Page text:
Here Comes Everybody: Chapter 5

Posted by tom | Apr 28, 2010

Cover of Carl Shirky. Here Comes Everybody: The Power of Organizing
Without Organizations. NY, NY: Penguin Press, 2008.Personal Motivation Meets Collaborative Production.  Tell me more!  As many of you know, collaborative production rests in the soul of my understanding of being part of the Body of Christ. Let's dig in to find out what we can learn from Chapter 5 of Here Comes Everybody: The Power of Oranizing Without Organization (Clay Shirky. NY, NY: Penguin Press, 2008):

Collaborative production, where people have to coordinate with one another to get anything done, is considerably harder than simple sharing, but the results can be more profound.  New tools allow large groups to collaborate, by taking advantage of nonfinancial motivations and by allowing for wildly differing levels of communication (p.109, Chapter Abstract, italics in original).

Yes, collaboration's harder than simply sharing.  Shirky focuses upon the history of and the continuing development of Wikipedia as a coordinating resource via the spontaneous division of a community of love (!).  He points out two (actually three) surprising lessons learned about collaborative web projects:

1.  the imbalance is the same shape across a huge number of different kinds of behaviors. ... The general form of a power law distribution appears in social settings when some set of items -- users, pictures, tags -- is ranked by frequency of occurrence.  You can rank a group of Flickr users by the number of pictures they submit.  You can rank a collection of pictures by the number of viewers.  You can rank tags by the number of pictures they are applied to.  All of these graphs will be in the rough shape of a power law distribution. ...

2.  the imbalance drives large social systems rather than damaging them.  Fewer than two percent of Wikipedia users ever contribute, yet that is enough to create profound value for millions of users. ... Though the word "ecosystem" is overused as a way to make simple situations seem more complex, it is merited here, because large social systems cannot be understood as a simple aggregation of the behavior of some nonexistent "average" user. ... Any system described by a power law, where mean, median, and mode are so different, has several curious effects.  The first is that by definition, most participants are below average.  This sounds strange to many ears, as we are used to a world where average means middle, which is to say where average is the same as the median.  You can see this "below average" phenomenon at work in the economist's joke:  Bill Gates walks into a bar, and suddenly everyone inside becomes a millionaire, on average.  The corollary is that everyone else in the bar also acquires a below-average income.  The other surpirse of such systems it that as they get larger, the imbalance between the few and the many gets larger, not smaller.  As you get more weblogs, or more MySpace pages, or more YouTube videos, the gap between the material that gets the most attention and merely average attention wil grow, as wil the gap beween average and median (p.124-125, 127).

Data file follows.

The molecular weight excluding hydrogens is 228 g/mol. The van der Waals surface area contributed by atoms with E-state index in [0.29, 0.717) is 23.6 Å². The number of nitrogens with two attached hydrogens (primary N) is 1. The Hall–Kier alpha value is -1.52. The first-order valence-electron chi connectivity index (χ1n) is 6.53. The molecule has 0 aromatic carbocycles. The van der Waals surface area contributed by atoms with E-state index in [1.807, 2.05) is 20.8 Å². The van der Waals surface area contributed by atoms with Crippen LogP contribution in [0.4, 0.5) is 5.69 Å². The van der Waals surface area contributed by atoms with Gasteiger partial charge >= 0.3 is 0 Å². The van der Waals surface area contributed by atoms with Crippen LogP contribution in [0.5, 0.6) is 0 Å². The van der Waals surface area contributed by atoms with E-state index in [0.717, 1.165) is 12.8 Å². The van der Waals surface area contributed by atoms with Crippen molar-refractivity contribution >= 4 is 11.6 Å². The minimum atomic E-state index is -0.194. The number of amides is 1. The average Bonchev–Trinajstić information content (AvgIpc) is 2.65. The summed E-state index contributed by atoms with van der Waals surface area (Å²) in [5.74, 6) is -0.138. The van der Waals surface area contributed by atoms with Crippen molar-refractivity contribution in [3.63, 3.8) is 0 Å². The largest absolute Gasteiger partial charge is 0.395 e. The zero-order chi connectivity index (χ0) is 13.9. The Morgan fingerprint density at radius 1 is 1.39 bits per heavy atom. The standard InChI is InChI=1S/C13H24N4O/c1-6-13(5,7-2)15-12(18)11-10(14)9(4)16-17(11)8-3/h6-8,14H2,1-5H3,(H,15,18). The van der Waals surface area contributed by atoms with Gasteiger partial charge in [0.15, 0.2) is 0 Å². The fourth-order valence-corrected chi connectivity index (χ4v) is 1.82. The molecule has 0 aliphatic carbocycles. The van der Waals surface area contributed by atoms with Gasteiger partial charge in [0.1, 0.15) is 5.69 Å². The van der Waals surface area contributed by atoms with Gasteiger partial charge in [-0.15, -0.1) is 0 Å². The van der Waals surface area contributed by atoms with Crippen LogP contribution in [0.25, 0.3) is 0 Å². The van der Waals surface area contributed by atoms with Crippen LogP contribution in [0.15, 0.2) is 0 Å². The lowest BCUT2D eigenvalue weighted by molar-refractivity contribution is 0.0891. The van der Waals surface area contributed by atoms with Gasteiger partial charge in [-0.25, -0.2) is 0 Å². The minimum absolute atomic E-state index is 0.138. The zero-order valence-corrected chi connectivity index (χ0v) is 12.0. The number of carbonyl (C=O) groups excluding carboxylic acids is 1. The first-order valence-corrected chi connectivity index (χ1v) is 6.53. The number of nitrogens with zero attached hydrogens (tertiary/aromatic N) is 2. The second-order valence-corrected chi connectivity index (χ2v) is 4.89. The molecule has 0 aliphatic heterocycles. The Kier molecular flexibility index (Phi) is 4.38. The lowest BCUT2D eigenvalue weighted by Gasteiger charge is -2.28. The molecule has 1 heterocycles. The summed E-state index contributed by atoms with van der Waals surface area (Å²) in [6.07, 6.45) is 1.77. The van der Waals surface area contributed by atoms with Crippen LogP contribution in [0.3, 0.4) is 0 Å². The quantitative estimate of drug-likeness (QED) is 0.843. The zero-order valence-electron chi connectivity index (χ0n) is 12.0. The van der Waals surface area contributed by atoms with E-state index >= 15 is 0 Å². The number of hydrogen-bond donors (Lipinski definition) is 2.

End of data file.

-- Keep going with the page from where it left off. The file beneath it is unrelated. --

Comment:  You can see where this is going with regard to the readership of most blogs, of which Groshlink fits the category.  But the comparatively low readership of the various pages with which Theresa and I are involved in provides the opportunity for concentrated, deeper connections.  The larger our friendship circles (such as on Facebook) and the number of groups we find ourselves managing, the lower our personal interaction.  How does one choose proper size and work toward those ends with a project such as the Emerging Scholars Network (ESN) blog?  Any proposals on an open project for InterVarsity's Graduate & Faculty Ministry related to ESN?  Is it best for us to turn attention to pilot campuses or through the door open for campuses to tap into a national open project?  Clarity in direction and fluidity in structure is important for growth/development.  Turning to Chapter 6:  Collective Action and Institutional Challenges.  Maybe that's more of what I was referring to at the beginning of this post.

Here Comes Everybody: Chapter 1
Here Comes Everybody: Chapter 2
Here Comes Everybody: Chapter 3
Here Comes Everybody: Chapter 4

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